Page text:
Glass, Blood, Gold

The best Christmas gift I have ever received was also the worst one. But only because I ruined it. After Black Friday shopping with my mom who had been looking at the jewelry case in Macy’s for a good 2 hours and walked away with 2 new rings, after telling me that we were spending too much money as is and couldn’t get a third, the one I liked the most, I asked to look through our bags as my dad drove us home. Picking up a little square velvet box thinking it was the tanzanite my mother had picked out, I instead opened it to find a dark blue sapphire, surrounded by tiny pointed diamonds. I instantly knew I had made a mistake and quietly put the box back. I faked surprise opening it on Christmas day okay, I guess, but I made it lose some of that magic my mother (usually an expert secret keeper, she bluffed her way through that secret transaction right under my nose) worked so hard to keep. Since then I have never gone for very long without that ring on my finger. Not even when I received the tanzanite as a birthday present several years later.

Yesterday looking at my significantly puffier fingers I debated whether I should take the ring off. After a year of sub-consciously ducking realistically unflattering mirrors and avoiding the bathroom scale, I took a deep breath and thought to myself, Prove it. Prove that you didn’t fuck it all up. All the weight you had lost two years ago. Prove you didn’t gain it back and then gain the same amount you lost on top of it. Just take the ring off. And put it back on. I used a bit of soap and cold water, twisting slowly. Using more soap, twisting slowly.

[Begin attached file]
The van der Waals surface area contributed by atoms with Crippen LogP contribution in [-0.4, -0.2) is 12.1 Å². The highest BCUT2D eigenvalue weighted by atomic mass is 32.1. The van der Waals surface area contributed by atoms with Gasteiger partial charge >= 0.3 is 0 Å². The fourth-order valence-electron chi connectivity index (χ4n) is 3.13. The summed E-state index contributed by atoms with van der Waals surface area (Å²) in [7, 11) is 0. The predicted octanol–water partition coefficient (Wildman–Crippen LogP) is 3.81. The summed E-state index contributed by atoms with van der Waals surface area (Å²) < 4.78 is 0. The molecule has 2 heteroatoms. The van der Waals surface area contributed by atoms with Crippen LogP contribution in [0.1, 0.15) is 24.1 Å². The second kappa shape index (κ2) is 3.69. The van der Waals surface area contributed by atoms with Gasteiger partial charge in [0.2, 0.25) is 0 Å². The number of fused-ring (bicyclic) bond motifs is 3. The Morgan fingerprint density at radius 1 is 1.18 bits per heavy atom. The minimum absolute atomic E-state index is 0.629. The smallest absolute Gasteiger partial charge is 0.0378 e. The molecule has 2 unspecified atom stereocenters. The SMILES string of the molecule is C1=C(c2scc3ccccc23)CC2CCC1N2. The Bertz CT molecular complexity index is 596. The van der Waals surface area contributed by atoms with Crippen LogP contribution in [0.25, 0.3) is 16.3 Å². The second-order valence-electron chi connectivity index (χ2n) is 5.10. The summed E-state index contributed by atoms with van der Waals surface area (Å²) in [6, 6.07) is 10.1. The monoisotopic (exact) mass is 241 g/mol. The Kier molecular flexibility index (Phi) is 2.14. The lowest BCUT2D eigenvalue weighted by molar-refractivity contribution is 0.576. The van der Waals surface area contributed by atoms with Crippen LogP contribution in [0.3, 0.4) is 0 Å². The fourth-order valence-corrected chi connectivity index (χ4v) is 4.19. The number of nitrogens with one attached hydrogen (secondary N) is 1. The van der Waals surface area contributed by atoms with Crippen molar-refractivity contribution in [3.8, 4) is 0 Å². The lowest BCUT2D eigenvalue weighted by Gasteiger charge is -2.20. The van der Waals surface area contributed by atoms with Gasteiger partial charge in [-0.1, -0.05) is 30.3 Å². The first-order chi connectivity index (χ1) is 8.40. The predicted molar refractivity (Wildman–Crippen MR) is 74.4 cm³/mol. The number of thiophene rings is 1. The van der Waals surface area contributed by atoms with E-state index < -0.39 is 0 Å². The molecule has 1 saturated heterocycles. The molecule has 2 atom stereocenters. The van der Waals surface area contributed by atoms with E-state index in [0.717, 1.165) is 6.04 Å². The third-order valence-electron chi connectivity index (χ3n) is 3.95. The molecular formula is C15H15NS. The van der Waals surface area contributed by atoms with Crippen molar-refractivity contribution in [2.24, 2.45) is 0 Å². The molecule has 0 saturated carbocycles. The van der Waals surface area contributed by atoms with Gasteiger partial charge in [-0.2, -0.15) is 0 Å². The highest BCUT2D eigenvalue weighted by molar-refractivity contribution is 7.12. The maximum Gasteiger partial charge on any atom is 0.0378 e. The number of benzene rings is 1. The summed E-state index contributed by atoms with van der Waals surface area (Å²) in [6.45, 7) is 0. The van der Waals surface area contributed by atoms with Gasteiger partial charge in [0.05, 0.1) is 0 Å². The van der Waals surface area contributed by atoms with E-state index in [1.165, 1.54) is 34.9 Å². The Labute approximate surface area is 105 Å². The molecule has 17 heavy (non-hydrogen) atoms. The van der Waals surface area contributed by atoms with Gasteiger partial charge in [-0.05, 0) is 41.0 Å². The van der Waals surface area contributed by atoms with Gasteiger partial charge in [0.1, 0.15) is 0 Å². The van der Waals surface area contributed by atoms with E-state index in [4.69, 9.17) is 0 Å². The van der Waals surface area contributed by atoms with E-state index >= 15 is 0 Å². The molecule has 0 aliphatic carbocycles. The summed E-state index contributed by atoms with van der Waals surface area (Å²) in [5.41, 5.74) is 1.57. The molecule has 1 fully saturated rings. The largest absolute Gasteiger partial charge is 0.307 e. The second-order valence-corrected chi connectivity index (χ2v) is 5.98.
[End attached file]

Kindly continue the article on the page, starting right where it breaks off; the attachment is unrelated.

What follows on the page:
I tugged, and tugged, and tugged. But no matter what I did I couldn’t get it more than halfway to that first knuckle. As it sat there at the widest part of my finger which it clearly didn’t fit anymore, I could feel it start to restrict the blood flow. Feel my finger begin to tense and puff up with lack of circulation. In short, I only succeeded in making my finger swell even more. I finally went upstairs and asked my dad to help. After a little bit more effort, it was decided I had made the swelling so bad there was no way it would happen – if it would even have without that. I was told to ice it and wait for my mom to come home. I broke into tears. My dad told me to calm down and said it was ok and it wasn’t stuck forever; we’d get it off some how.

I wasn’t afraid of having to wear the ring. I was afraid of having to take it off. I was afraid of asking my mother to help me. I was afraid I’d have to shamefully ask to get it resized. All because I had gained weight. Later that night, my mom wedged a pair of pliers beneath the white gold band and snapped the soft metal in two. She pulled the ring wider and with only a little less difficulty tugged it off. Isn’t it funny how one of the softest metals can still have jagged edges? How sometimes the softest things can hurt you the most? The raw cut gold cut a small length of about a two centimeters on the underside of my finger. It was just a small scratch.

But I feel it. I feel it when I close my fingers to hold a pen. I feel it when I make a fist. Painless but twinging. I look down at my hand and feel the ghost of 7 years. A white band of skin unmarked by the sun. Most of all, I look down and see this defeat. Something so small that seems like so much. An empty mirror, a little bit of blood, and gold. Just a broken ring and a cut that breaks more than skin-deep. It isn’t much at all.


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